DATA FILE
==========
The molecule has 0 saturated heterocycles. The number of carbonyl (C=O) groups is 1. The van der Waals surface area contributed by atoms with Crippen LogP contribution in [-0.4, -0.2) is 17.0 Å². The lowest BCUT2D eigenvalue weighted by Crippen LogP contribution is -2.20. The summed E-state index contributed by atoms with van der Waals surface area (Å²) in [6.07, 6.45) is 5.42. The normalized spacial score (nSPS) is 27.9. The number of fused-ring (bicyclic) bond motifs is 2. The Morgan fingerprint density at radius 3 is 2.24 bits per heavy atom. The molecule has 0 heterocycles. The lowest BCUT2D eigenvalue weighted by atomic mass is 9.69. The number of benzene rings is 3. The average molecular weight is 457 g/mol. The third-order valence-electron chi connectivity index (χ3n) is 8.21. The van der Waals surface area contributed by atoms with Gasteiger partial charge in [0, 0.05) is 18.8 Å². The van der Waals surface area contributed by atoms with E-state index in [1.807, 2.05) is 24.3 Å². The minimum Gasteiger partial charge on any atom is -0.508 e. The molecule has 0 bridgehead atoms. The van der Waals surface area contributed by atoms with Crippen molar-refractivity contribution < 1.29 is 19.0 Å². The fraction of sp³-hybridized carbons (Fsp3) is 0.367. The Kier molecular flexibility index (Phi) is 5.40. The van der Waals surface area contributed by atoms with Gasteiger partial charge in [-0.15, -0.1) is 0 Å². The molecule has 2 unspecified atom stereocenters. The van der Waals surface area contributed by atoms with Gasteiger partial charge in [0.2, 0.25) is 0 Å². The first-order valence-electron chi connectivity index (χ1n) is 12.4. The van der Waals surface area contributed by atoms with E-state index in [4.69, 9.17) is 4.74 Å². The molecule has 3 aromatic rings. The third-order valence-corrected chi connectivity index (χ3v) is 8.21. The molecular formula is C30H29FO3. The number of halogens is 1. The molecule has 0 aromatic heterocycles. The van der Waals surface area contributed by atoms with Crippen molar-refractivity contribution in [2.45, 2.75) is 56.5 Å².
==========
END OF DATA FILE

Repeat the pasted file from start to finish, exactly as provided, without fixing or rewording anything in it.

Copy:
The molecule has 0 saturated heterocycles. The number of carbonyl (C=O) groups is 1. The van der Waals surface area contributed by atoms with Crippen LogP contribution in [-0.4, -0.2) is 17.0 Å². The lowest BCUT2D eigenvalue weighted by Crippen LogP contribution is -2.20. The summed E-state index contributed by atoms with van der Waals surface area (Å²) in [6.07, 6.45) is 5.42. The normalized spacial score (nSPS) is 27.9. The number of fused-ring (bicyclic) bond motifs is 2. The Morgan fingerprint density at radius 3 is 2.24 bits per heavy atom. The molecule has 0 heterocycles. The lowest BCUT2D eigenvalue weighted by atomic mass is 9.69. The number of benzene rings is 3. The average molecular weight is 457 g/mol. The third-order valence-electron chi connectivity index (χ3n) is 8.21. The van der Waals surface area contributed by atoms with Gasteiger partial charge in [0, 0.05) is 18.8 Å². The van der Waals surface area contributed by atoms with E-state index in [1.807, 2.05) is 24.3 Å². The minimum Gasteiger partial charge on any atom is -0.508 e. The molecule has 0 bridgehead atoms. The van der Waals surface area contributed by atoms with Crippen molar-refractivity contribution < 1.29 is 19.0 Å². The fraction of sp³-hybridized carbons (Fsp3) is 0.367. The Kier molecular flexibility index (Phi) is 5.40. The van der Waals surface area contributed by atoms with Gasteiger partial charge in [-0.15, -0.1) is 0 Å². The molecule has 2 unspecified atom stereocenters. The van der Waals surface area contributed by atoms with Gasteiger partial charge in [0.2, 0.25) is 0 Å². The first-order valence-electron chi connectivity index (χ1n) is 12.4. The van der Waals surface area contributed by atoms with E-state index in [4.69, 9.17) is 4.74 Å². The molecule has 3 aromatic rings. The third-order valence-corrected chi connectivity index (χ3v) is 8.21. The molecular formula is C30H29FO3. The number of halogens is 1. The molecule has 0 aromatic heterocycles. The van der Waals surface area contributed by atoms with Crippen molar-refractivity contribution in [2.45, 2.75) is 56.5 Å².